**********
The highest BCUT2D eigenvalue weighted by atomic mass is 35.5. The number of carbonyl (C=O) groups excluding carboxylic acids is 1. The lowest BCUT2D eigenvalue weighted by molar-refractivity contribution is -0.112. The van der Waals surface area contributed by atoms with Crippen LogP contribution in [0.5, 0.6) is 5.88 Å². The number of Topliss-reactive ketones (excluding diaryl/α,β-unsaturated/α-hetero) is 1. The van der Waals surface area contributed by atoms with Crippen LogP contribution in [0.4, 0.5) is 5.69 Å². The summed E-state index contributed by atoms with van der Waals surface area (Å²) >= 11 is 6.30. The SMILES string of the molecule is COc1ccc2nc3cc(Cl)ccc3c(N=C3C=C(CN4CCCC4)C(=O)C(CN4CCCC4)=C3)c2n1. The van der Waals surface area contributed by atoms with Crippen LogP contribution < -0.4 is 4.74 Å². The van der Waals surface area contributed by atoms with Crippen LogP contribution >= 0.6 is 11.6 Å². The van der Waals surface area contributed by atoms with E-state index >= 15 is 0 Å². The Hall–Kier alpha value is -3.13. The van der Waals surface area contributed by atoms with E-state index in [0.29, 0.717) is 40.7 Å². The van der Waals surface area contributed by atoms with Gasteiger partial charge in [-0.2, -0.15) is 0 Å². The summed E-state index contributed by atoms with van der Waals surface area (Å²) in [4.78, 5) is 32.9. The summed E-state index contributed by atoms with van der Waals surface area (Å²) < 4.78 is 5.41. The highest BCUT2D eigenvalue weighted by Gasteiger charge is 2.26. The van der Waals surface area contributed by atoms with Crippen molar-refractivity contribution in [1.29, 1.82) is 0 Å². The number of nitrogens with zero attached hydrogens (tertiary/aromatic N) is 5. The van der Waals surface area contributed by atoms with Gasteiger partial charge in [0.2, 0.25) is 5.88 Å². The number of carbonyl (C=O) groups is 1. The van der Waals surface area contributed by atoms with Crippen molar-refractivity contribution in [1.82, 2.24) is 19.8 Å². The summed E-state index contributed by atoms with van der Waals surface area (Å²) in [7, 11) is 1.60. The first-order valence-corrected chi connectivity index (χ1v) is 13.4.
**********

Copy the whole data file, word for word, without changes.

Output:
The highest BCUT2D eigenvalue weighted by atomic mass is 35.5. The number of carbonyl (C=O) groups excluding carboxylic acids is 1. The lowest BCUT2D eigenvalue weighted by molar-refractivity contribution is -0.112. The van der Waals surface area contributed by atoms with Crippen LogP contribution in [0.5, 0.6) is 5.88 Å². The number of Topliss-reactive ketones (excluding diaryl/α,β-unsaturated/α-hetero) is 1. The van der Waals surface area contributed by atoms with Crippen LogP contribution in [0.4, 0.5) is 5.69 Å². The summed E-state index contributed by atoms with van der Waals surface area (Å²) >= 11 is 6.30. The SMILES string of the molecule is COc1ccc2nc3cc(Cl)ccc3c(N=C3C=C(CN4CCCC4)C(=O)C(CN4CCCC4)=C3)c2n1. The van der Waals surface area contributed by atoms with Crippen LogP contribution < -0.4 is 4.74 Å². The van der Waals surface area contributed by atoms with Crippen LogP contribution >= 0.6 is 11.6 Å². The van der Waals surface area contributed by atoms with E-state index >= 15 is 0 Å². The Hall–Kier alpha value is -3.13. The van der Waals surface area contributed by atoms with E-state index in [0.29, 0.717) is 40.7 Å². The van der Waals surface area contributed by atoms with Gasteiger partial charge in [-0.2, -0.15) is 0 Å². The summed E-state index contributed by atoms with van der Waals surface area (Å²) in [4.78, 5) is 32.9. The summed E-state index contributed by atoms with van der Waals surface area (Å²) < 4.78 is 5.41. The highest BCUT2D eigenvalue weighted by Gasteiger charge is 2.26. The van der Waals surface area contributed by atoms with Crippen molar-refractivity contribution in [1.29, 1.82) is 0 Å². The number of nitrogens with zero attached hydrogens (tertiary/aromatic N) is 5. The van der Waals surface area contributed by atoms with Gasteiger partial charge in [0.2, 0.25) is 5.88 Å². The number of carbonyl (C=O) groups is 1. The van der Waals surface area contributed by atoms with Crippen molar-refractivity contribution in [1.82, 2.24) is 19.8 Å². The summed E-state index contributed by atoms with van der Waals surface area (Å²) in [7, 11) is 1.60. The first-order valence-corrected chi connectivity index (χ1v) is 13.4.